Project Description: The industrial value generation in the early industrialised countries is presently formed by the development towards the fourth phase of industrialisation, the so-called Industry 4.0. The development towards Industry 4.0 has a significant impact on the manufacturing industry. It is based on the establishment of smart factories, smart products and smart services embedded in an internet of things and of services called industrial internet. Additionally, new and disruptive business models are changing around these Industry 4.0 features. This PhD project will investigate the impact of Industry 4.0 on Lean Six Sigma and TPM implementation. The direction and magnitude of the impact is analysed for manufacturing/engineering companies. The project aims to identify and compare the Critical Success Factors (CSFs) needed for the successful implementation of Lean Six Sigma and TPM based on the new circumstances.

 

Performance measurement based on a Total Quality approach in a digital world

Supervisor: Dr Farhav Anvari

Additional supervisor: Dr Michele Cano

Research Group: Engineering

Funding status: Available to self-funded students

Available from: Now

Project Description: Direct digital manufacturing has become a new manufacturing paradigm with an entirely different impact on society. Digital manufacturing allows for the automatic production of products from computer-aided design files without shape-defining tooling. The manufacture of a complete car body is an example for additive manufacturing. The current processes have affected supply chain structure and complexity. Additionally, new and integrated business frameworks are evolving around these digital perspectives. This research project aims to develop a performance measurement methodology that is predictive allowing practitioners to dynamically monitor and improve the output of their business systems to remain competitive with other companies in a digital world.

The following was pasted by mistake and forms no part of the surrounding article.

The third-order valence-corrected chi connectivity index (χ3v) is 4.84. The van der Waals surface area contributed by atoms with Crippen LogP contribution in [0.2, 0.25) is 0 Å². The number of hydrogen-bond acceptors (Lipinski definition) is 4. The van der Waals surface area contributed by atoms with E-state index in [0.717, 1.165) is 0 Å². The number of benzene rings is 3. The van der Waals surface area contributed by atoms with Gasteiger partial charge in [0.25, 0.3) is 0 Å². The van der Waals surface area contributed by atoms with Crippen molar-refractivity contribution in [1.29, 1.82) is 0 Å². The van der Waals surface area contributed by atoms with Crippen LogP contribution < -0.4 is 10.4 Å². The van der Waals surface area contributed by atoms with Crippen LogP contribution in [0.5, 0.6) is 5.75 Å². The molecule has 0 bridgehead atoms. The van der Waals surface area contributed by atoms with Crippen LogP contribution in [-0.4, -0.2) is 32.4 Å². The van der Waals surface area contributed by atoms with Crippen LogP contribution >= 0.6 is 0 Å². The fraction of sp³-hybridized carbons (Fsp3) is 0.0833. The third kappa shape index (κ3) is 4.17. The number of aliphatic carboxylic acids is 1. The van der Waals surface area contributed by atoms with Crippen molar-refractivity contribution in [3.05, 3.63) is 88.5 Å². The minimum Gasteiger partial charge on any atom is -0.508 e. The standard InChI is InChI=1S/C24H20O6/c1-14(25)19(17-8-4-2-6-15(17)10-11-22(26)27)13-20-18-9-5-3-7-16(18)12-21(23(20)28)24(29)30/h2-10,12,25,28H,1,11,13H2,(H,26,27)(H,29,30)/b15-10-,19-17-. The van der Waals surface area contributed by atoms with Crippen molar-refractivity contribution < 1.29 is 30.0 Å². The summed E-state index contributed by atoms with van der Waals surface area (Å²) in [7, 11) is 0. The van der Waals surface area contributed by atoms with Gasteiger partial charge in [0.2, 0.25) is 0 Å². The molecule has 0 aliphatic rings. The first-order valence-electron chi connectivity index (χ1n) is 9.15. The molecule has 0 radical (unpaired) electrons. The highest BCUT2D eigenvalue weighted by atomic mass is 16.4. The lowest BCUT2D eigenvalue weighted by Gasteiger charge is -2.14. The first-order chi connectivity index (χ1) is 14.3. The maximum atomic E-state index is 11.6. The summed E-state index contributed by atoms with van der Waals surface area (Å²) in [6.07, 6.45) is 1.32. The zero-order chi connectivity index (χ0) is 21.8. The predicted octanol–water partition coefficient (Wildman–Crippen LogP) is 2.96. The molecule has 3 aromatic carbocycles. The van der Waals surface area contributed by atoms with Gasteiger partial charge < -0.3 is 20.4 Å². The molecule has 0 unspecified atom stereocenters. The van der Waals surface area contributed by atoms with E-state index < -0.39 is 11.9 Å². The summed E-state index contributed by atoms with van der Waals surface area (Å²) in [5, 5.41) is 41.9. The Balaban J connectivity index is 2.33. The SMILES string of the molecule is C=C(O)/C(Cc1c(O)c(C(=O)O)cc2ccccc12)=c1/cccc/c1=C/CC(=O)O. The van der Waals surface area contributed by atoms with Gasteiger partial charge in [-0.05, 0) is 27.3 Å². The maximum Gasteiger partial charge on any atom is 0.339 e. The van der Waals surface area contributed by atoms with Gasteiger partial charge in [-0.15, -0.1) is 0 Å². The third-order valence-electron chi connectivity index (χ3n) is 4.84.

Cost and environmental optimisation of ultra-high strength concrete

Supervisor: Dr Wenzhong Zhu

Research Group: Civil Engineering

Funding status: Available to self-funded students

Available from: Now

Project Description: Ultra-High Strength Concrete (UHSC or UHPC) promises to revolutionise the construction industry. Due to its high strength and durability, it allows the construction of elements in shapes and dimensions that were previously unachievable with traditional concrete. However, the uptake of UHSC is slow due to high costs and embedded CO2 associated with the very high cementitious materials (often >1000 kg per cubic metre, compared to ~350 kg per cubi metre for normal strength concrete) and admixtures/fibres used. In an effort to make UHSC more accessible this project aims to reduce both the cost and environmental impact of UHSC by partially replacing cement with cement replacement materials and through optimisation. This project provides an opportunity to explore various options/approaches for producing ultra-high strength concrete and investigate experimentally a few potential options to produce UHSC with much reduced cost and embedded CO2.

 

Nano/micro-mechanical properties of innovative cement-based materials

Supervisor: Dr Wenzhong Zhu

Research Group: Civil Engineering

Funding status: Available to self-funded students

Available from: Now